So everybody basically agrees that Obama is a new fresh face who advocates change but is too inexperienced and lacks some or all of the qualifications needed for the job. The question of which part of this statement outweighs the other is the issue on which the election hinges.

But just as Obama has not succeeded in identifying himself with any specific issue, idea, or proposal (and voters might be asking, as they did of Gary Hart, "where's the beef?") so McCain and the Republicans have failed to link him to extreme liberalism, radicalism, Wright or any of the identifications they have been trying to pin on the Democrat.

Both campaigns have almost totally failed to move past square one on Obama.

For McCain, it's pretty much the same story: 33 percent of all voters see him as experienced and qualified (including 26 percent of Democrats and 34 percent of Independents). On his military experience, 10 percent like his military record. A smaller percentage praise his honesty: 7 percent. And 9 percent say they approve of how he would handle foreign policy.

But McCain's negatives are the flip side of his positives: 24 percent of all voters and 26 percent of Republicans and 20 percent of independents say he is too old. And another 23 percent feel he is too conservative, too close to Bush, or too supportive of the war. Just 4 percent criticize his flip-flops.

So Americans of all parties have reached a consensus that Obama is young, charismatic, intelligent, articulate, and in favor of change, but also that he is too inexperienced, possibly too liberal, and less qualified than they would like. And they also have come to a common agreement, also cutting across party lines, that McCain is experienced, able, an heroic veteran, and honest but also that he is too old, possibly too conservative, and perhaps too pro-war.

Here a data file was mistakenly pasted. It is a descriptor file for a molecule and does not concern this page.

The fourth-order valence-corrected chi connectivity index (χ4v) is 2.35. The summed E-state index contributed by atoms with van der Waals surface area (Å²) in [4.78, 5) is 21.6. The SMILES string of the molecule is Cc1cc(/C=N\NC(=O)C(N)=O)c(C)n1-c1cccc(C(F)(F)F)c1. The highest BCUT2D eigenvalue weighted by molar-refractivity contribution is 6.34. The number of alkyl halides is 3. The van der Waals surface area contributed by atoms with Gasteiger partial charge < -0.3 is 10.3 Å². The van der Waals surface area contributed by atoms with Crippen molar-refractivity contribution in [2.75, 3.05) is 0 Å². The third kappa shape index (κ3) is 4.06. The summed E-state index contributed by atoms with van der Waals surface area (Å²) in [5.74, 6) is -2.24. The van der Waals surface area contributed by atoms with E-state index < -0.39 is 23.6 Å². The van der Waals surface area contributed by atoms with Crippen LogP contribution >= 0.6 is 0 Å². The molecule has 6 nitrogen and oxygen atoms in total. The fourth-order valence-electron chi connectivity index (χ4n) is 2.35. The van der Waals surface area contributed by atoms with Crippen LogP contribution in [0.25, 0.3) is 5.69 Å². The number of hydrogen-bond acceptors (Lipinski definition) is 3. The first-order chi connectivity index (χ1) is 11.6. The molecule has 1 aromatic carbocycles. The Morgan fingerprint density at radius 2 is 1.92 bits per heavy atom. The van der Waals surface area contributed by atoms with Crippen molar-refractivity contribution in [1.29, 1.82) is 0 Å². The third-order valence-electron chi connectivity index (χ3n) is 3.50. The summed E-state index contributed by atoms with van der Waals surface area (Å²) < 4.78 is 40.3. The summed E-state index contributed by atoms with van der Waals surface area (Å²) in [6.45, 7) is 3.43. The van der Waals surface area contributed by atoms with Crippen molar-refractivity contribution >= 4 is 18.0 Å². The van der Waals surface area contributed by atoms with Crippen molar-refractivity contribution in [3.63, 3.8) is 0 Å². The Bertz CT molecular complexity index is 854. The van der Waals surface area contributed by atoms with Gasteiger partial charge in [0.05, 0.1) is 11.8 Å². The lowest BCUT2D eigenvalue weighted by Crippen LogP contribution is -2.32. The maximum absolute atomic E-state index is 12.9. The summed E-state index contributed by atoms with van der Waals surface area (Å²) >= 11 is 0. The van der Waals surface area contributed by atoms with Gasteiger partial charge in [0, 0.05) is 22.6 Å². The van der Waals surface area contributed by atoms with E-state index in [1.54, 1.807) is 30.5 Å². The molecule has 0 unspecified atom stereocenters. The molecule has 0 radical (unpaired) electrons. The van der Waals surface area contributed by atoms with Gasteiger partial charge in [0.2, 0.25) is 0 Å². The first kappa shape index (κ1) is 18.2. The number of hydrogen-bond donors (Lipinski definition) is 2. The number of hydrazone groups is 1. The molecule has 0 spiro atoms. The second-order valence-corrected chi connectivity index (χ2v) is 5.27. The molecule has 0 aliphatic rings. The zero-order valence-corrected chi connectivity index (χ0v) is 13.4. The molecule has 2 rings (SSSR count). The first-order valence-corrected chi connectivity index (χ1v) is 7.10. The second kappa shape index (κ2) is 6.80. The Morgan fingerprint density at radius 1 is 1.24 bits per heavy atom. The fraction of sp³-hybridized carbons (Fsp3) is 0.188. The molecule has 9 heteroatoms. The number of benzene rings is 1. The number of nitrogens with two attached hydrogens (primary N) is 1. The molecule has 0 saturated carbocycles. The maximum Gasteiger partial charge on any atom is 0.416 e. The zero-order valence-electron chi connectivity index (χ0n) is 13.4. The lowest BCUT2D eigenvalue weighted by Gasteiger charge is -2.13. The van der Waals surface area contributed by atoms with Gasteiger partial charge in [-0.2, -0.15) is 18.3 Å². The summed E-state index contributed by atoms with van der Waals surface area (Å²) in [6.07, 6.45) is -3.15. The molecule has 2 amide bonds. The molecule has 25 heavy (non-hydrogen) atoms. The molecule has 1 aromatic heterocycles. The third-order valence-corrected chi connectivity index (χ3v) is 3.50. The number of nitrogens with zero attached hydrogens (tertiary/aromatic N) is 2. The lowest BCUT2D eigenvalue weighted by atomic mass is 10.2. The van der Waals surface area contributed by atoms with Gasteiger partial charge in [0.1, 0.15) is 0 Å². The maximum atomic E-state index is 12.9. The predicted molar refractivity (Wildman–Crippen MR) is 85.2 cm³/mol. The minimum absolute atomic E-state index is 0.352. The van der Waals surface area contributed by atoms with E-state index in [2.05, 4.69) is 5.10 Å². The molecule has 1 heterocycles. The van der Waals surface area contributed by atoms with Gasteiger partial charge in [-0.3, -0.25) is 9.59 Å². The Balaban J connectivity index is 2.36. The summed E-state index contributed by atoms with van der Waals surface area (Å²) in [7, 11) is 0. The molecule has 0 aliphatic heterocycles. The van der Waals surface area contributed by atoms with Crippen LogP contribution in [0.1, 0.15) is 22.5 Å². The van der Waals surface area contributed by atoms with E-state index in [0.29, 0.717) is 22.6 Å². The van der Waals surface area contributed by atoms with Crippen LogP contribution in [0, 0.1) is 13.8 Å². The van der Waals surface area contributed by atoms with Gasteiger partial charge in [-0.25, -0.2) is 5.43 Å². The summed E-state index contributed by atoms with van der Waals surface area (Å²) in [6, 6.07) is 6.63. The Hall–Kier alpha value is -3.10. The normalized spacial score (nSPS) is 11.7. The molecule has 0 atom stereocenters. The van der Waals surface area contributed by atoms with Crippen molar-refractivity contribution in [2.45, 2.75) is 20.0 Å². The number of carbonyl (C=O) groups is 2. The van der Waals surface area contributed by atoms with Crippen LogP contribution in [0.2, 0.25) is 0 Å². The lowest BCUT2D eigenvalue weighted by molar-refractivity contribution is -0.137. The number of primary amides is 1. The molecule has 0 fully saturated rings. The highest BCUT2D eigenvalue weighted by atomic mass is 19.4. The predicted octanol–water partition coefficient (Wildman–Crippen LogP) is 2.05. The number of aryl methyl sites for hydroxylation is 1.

Just as 80 percent of all voters find something to praise in Obama and 78 percent find something to criticize, so 80 percent have something good to say about McCain and 82 percent have some criticism to make.

This broad agreement on the pros and cons of each candidate and the willingness of even their partisans to consider their negatives and of their enemies to concede their positives is highly unusual and underscores why the race is so close.

But it also suggests that it is very volatile. Either campaign can paint the other with issue negatives if they start going about it effectively.

It is a glaring omission that only 1 percent cite Obama's tax positions as a negative and that nobody mentioned his opposition to offshore oil drilling.

Likewise, how odd that only 15 percent cited specifically McCain's support for the war and his connection with Bush as a negative.

On the other hand, neither Obama's healthcare nor McCain's energy proposals have registered with the voters and few can name any specific issue position for either man of which they approve.

For a campaign that has been going on for two years, how odd that voter opinions of the candidates are still so unformed and general.

© Dick Morris & Eileen McGann